I received that dreaded phone call on Thursday afternoon that she was going quick. An hour and a half later, Steven and I were in the car headed to San Antonio. That was the longest drive of my life. Stories and memories flooded my mind of shopping trips and fun times. It finally fell on the last time I’d seen her.
Tears filled my eyes on that ride to San Antonio as I recounted my grammee’s little quirks to Steven. He just smiled and offered his shoulder as I wept into his shirt. Hearing my dad cry on the phone might possibly been the thing that hurt the most. My dad is the head of his family… he is the strength, the pillar, but to hear him cry because he may never see his mom again made me a blubbering mess.
About 2 hours outside of the city, my sister called and asked me if I wanted to say goodbye over the phone just in case she didn’t make it. I didn’t understand how an infection could ravage her body so quickly, but by the time I said hello, she could only listen and not speak. What do you say to the woman who has loved you, held you, encouraged you and prayed for you every day for 28 years? Through broken words and slight sobs I said goodbye to my grammee. I told her that I was on my way, but that if she needed to go home and be with Jesus, I understood.
Steven continued to drive at a rather rapid pace and I prayed that I would get there in time. As we pulled up to the hospital doors, I jumped out to be met by my mom… I had made it, she was still with us. I walked into her room to see a woman I didn’t recognize. Her face was taut and her eyes were wide. This was not the plump faced, jolly woman that I had spent the majority of my childhood with, but she was still my grammee.
I drew my hand to her face and got real close to her and said, “I’m here Grammee.” Tears began to stream down my face as I told her over and over how much I loved her. She had waited for me. I was finally there and she had held out for me to get there. I choked back sobs as my sister, mom and I sang her favorite songs and kissed her face.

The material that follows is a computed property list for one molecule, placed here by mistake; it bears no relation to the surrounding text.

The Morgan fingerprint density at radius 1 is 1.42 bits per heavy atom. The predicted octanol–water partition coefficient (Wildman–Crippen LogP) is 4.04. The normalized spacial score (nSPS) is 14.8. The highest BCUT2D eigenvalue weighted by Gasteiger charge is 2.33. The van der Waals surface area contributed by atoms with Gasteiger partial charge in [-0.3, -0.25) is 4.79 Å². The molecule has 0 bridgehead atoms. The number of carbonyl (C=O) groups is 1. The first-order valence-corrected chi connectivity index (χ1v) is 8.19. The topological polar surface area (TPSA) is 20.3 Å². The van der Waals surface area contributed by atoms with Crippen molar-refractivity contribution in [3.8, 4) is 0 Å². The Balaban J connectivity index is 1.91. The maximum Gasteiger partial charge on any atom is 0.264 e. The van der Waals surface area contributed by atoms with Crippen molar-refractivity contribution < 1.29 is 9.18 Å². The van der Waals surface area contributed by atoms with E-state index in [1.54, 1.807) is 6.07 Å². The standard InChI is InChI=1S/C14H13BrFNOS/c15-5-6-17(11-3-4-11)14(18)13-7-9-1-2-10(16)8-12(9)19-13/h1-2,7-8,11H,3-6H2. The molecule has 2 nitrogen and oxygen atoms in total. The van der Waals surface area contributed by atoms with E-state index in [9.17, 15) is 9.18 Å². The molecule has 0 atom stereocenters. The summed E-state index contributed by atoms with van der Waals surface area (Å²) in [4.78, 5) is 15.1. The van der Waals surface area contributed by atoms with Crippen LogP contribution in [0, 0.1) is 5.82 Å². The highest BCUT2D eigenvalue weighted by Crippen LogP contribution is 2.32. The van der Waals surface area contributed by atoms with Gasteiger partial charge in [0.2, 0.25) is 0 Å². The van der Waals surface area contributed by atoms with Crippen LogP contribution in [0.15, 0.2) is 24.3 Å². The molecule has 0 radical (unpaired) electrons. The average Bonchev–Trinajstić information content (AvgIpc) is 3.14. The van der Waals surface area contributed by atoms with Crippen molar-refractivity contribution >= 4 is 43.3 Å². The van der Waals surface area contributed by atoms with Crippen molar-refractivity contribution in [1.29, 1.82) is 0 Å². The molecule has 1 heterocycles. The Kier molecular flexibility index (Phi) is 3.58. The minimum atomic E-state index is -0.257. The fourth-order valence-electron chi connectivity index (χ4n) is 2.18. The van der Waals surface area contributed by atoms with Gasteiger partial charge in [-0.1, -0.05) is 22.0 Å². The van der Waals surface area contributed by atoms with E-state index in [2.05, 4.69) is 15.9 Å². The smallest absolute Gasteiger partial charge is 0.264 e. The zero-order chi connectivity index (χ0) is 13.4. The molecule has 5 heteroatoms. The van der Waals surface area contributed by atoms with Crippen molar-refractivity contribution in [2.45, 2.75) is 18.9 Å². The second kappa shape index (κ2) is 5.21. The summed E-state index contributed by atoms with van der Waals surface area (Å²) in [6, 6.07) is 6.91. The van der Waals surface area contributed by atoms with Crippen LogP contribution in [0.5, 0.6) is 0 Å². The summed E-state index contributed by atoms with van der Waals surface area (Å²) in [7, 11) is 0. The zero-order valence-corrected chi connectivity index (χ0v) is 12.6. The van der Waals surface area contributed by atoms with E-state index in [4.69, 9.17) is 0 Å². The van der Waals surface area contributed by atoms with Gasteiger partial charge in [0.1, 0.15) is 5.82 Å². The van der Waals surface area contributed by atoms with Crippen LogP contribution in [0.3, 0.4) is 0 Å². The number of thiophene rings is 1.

Finally, I whispered in her ear, “Its ok Grammee… you can go home now. We’ll see you soon.” They gave her morphine to make her comfortable and she slowly closed her eyes. We continued to sing and love on her for the next hour or so.
Her breathing slowed to 8 breaths per minute. Each breath was labored and seemed to take all that was in her just to push the air out of her lungs and pull it back in. And then she was gone. No dramatic exit. She just stopped breathing and slipped quietly into the arms of our Savior.
We cried, but she wasn’t. We wept, but she smiled as her eyes were changed and she saw the face of our Savior. I wondered out loud if she was immediately walking through the heavenly gates or if she stood next to us , comforting us, reminding us that she was no longer in pain. My heart broke, not for her, but for me. Never again would I get to hear her little voice say into the phone, “Hi little Jamie.” Never again would we laugh and tell stories. Never again would we shop and eat until we were sick. At least not on this earth. I smiled through my tears as I pictured my grammee in the arms of Jesus with no pain… running, jumping, dancing. That’s how I will remember my grammee. She is not the old woman in the bed but the young woman living death to its fullest in the arms of her Savior. Goodbye little Grammee. I love you. I’ll come see you soon.